Now, years later when I visit my specialist, I wait for my doctor in the OPD sitting along with the babies all around. When I go to the counter to register, they ask, “Where’s the patient, where’s the baby?” And I answer them politely with a smile, “I am the one, I am the patient… I have congenital heart problem and I am supposed to be shown to the Paediatric Cardiologist”.

It has become a habit for me now to get a surprise look from people about me as there are very few like me who must be moving around in the crowd. But I would say, my embarrassment 18 years back was not because of my silly mistakes or oops moments but it was because of a lifestyle that was in the process of being set for me inimitably by God over which I didn’t have any control at all. When I recall all, which have happened in my life in the past or still happening now, I get marvelled and gather them as precious lessons for my life and for the life of others to embrace them, to learn from them and to live.

Stay Blessed!

(Picture Credit: Google Inc.)

BE SAD, NOT DEPRESSED

Sadness is a normal human emotion. Had there been no moments of sadness in our lives, perhaps we would not have cherished the happy moments that life bestows on us. In fact, psychologists of old have identified ‘sadness’ as one of the six major emotions that human beings across all cultures all over the world experience.

Having said that sadness is normal, I would like to draw a line for it. How sad can we be and how long can we be sad?

Events in our lives that affect us directly or indirectly ought to make us sad. If a girl doesn’t feel sad when her parents don’t permit her to marry the guy she loves, perhaps I would question the genuinity of her love. If a boy doesn’t feel sad after flunking in the exams, perhaps he is too casual about his academics. If a father doesn’t feel sad on losing his child, perhaps he is too thick-skinned a person. All such events in our lives provide reasons for us to be sad.

However, if this sadness penetrates too deep that we are not able to come out of it, if it lingers on for months together thereby affecting our thoughts, words and actions, we are likely to sink into depression.

Let’s not confuse depression with sadness. Sadness is normal, whereas depression is not. Sadness can be overcome after a span of time. Depression is a clinical disorder and requires prayerful psychiatric treatment. 

A remorseless person is a likely to have a robotic personality. Let’s not be remorseless. We need to be sad when the situation so demands. But, let us not allow sadness take such a grip on our lives that we sink into bouts of depression.

TURBULENT TIMES AND THE SPARK OF SUCCESS

“Sweet are the uses of adversity

Which, like a toad ugly and venomous,

Wears yet a precious jewel in its head;”

William Shakespeare, through the mouth of Duke Senior, in his famous play, As You likes It, Act 2 Scene 1.

Yes, you are right!……the same old words. Your eyes and ears must have passed these words several times in your career, although William Shakespeare wrote them way back in 1599, and not until 1623 did it make its public debut. Some of us have even read it as part of our English curriculum in School. Two days back, when the very same words, crossed my eyes, for the umpteenth time though, in a newspaper column, it forced me to rethink its meaning in new light. Turbulent times, if endured are definitely the gateway to success.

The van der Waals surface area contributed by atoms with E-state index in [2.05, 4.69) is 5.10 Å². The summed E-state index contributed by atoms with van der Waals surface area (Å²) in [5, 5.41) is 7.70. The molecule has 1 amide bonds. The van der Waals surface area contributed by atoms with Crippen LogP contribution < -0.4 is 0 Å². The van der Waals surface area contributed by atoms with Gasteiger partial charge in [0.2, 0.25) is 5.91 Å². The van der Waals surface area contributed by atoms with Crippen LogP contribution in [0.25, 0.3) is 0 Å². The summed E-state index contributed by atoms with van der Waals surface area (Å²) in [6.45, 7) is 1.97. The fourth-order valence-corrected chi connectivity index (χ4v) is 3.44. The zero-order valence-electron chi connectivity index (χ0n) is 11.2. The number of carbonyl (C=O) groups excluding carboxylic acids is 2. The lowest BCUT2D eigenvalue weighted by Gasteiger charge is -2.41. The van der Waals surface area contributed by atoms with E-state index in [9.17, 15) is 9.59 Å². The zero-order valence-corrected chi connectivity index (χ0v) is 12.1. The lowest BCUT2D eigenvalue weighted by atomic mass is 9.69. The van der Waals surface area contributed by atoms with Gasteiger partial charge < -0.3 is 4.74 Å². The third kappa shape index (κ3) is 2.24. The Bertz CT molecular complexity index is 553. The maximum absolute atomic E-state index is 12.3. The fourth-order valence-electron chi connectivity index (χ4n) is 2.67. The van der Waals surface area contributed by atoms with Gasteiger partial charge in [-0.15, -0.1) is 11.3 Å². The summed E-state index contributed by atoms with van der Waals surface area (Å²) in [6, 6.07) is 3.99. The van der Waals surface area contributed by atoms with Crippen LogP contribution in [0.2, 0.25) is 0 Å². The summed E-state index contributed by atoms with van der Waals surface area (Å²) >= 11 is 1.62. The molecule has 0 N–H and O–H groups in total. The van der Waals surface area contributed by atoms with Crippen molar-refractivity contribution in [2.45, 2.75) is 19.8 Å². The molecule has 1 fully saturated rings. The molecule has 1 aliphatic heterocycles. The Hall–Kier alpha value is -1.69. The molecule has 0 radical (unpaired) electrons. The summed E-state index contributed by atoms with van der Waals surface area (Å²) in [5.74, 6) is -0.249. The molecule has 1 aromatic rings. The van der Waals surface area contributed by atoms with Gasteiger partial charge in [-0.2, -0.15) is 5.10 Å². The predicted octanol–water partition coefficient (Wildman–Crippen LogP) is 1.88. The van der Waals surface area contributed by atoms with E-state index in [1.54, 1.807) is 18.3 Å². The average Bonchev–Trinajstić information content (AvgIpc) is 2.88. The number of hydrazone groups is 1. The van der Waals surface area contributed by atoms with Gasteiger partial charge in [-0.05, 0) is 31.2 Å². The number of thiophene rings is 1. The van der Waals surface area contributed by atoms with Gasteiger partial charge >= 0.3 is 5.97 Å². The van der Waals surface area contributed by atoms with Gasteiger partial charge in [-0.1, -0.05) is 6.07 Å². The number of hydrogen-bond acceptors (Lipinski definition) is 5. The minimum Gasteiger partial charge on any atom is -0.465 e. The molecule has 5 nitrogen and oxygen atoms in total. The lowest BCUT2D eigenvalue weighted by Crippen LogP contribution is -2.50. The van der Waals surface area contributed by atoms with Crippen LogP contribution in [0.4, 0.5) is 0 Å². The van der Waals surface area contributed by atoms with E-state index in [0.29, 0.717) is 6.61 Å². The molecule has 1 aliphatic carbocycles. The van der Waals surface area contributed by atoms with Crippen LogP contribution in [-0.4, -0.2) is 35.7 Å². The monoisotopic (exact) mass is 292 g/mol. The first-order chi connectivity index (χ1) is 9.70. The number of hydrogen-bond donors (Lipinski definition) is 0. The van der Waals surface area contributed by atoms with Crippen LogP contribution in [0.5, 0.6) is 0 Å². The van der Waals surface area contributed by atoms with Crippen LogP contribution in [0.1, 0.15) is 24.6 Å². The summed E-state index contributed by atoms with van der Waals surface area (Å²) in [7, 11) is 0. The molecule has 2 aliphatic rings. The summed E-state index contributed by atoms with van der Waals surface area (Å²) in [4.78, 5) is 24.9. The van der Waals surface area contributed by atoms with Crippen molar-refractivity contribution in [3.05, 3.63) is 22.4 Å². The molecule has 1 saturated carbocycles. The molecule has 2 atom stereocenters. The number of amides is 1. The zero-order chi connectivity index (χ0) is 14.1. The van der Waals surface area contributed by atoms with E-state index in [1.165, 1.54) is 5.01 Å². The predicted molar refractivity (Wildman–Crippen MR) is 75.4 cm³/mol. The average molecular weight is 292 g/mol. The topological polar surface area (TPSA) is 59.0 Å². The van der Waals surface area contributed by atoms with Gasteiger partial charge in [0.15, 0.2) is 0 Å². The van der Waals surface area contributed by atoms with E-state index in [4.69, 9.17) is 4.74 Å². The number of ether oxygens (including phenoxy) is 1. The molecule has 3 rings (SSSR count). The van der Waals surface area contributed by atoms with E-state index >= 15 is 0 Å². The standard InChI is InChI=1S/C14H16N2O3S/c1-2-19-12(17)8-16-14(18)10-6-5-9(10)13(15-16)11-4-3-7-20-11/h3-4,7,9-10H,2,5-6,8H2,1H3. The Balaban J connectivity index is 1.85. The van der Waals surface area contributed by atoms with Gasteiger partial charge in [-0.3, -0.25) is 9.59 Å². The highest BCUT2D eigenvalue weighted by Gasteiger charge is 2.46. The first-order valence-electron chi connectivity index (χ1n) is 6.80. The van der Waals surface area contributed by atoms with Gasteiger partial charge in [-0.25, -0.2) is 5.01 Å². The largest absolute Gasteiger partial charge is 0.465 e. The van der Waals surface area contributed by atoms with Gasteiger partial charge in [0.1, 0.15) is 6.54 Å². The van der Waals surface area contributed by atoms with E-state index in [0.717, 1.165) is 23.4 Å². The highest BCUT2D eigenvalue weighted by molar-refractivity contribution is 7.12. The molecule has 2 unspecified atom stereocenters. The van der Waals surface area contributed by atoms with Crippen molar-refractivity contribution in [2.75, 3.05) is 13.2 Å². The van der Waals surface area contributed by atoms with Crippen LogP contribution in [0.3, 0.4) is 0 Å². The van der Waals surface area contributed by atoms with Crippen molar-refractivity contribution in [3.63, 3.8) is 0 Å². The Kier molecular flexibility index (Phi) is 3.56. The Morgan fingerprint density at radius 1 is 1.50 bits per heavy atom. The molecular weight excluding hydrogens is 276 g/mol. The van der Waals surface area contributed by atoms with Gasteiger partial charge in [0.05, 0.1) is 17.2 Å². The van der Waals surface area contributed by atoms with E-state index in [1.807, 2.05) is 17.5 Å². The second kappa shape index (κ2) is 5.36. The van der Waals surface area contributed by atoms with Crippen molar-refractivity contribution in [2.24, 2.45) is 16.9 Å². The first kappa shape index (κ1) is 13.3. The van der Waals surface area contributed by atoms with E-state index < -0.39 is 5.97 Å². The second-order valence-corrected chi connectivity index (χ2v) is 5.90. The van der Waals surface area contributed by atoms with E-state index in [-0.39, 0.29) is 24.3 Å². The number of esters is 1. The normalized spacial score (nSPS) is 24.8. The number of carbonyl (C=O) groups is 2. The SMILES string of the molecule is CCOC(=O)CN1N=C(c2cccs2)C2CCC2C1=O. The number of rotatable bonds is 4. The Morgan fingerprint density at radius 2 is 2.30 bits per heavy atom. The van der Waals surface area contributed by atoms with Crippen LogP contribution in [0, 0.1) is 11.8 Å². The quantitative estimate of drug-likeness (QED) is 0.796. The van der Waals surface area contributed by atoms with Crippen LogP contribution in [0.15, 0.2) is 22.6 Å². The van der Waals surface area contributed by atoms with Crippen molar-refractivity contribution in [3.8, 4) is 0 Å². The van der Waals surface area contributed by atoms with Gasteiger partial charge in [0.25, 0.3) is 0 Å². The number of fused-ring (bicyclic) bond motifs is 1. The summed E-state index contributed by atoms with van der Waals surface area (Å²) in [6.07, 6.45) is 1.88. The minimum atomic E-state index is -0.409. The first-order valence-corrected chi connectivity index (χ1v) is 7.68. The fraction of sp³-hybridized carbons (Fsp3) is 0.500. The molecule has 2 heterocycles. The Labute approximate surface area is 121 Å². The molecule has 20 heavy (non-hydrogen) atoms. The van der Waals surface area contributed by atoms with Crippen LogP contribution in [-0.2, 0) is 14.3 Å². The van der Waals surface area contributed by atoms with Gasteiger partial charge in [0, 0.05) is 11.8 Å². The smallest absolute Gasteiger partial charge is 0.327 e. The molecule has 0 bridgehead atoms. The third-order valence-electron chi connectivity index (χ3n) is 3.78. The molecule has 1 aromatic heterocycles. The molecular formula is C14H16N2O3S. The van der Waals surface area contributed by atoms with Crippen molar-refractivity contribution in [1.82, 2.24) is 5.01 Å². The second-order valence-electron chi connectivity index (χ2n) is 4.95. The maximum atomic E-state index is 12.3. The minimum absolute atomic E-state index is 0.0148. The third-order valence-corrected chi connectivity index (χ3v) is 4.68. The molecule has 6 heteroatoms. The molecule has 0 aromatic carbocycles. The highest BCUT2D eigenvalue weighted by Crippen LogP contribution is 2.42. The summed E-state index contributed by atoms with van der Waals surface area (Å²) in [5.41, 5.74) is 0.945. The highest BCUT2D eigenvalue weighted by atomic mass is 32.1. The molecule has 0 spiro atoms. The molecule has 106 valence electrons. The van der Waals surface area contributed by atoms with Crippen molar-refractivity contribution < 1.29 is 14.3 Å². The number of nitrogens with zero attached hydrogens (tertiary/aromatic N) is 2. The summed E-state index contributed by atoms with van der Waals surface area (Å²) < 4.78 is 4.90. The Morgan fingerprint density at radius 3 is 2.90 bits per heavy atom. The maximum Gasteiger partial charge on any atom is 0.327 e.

World renowned American Author and Motivational Speaker, Og Mandino, once said, “Obstacles are necessary for success because in selling, as in all careers of importance, victory comes after many struggles and countless defeats.” There was a phase in my surgical career, wherein every Suprapubic Prostatectomy, i.e. Surgery to remove enlarged Prostate Gland , that I did was ending up with bleeding and eventually getting re-opened. It was just not happening for me. I wasn’t sure whether it was wrong technique that was causing this or poor assisting by my surgical assistants or a combination of both. Slowly a sense of fear crept in and it forced me to avoid doing Prostatectomies anymore. 

I could not sleep at night because doubts about ability and technique crept in pretty quickly. I called my Boss, to watch over me while I operate in order to catch any wrong steps, but alas! None existed. It led us to go back to our books and resources on the net and after exhaustive reading we made some procedural changes. Its been 4 years since that epochal day and not a single Prostatectomy patient has bled. Those procedural changes have become very popular among many surgery specialists. Had my patients not bled a better procedure would never have evolved.

The other day watching an interview of World famous, Skier and Olympic Gold Medalist, Jean-Claude Kelly nailed the idea completely. While skiing, some of the most treacherous runs on Earth, something remarkable happened with him. Out of the razor’s edge, where he felt his greatest discomfort wherein his limiting beliefs started to scream through his brains and tell him that he would never make it down, it was at that opportune moment that he felt the most alive.

He said, “The fear you move through when you go to the edge of your limits actually causes your limits to expand.” This is true not only of Skiing but life as well. That expansion leads to not only better work but greater performance. As Nietzsche said:  “What doesn’t kill you makes you stronger.” 

Most people hide in their shells when the going gets rough. They retreat into their bunkers. They push away anything that’s pulls them the least bit out of their comfort zone. And sadly, in so doing, they push away their chances for growth, mastery and lasting achievements. The brave don’t run. The brave eat their fear before their fear eats them.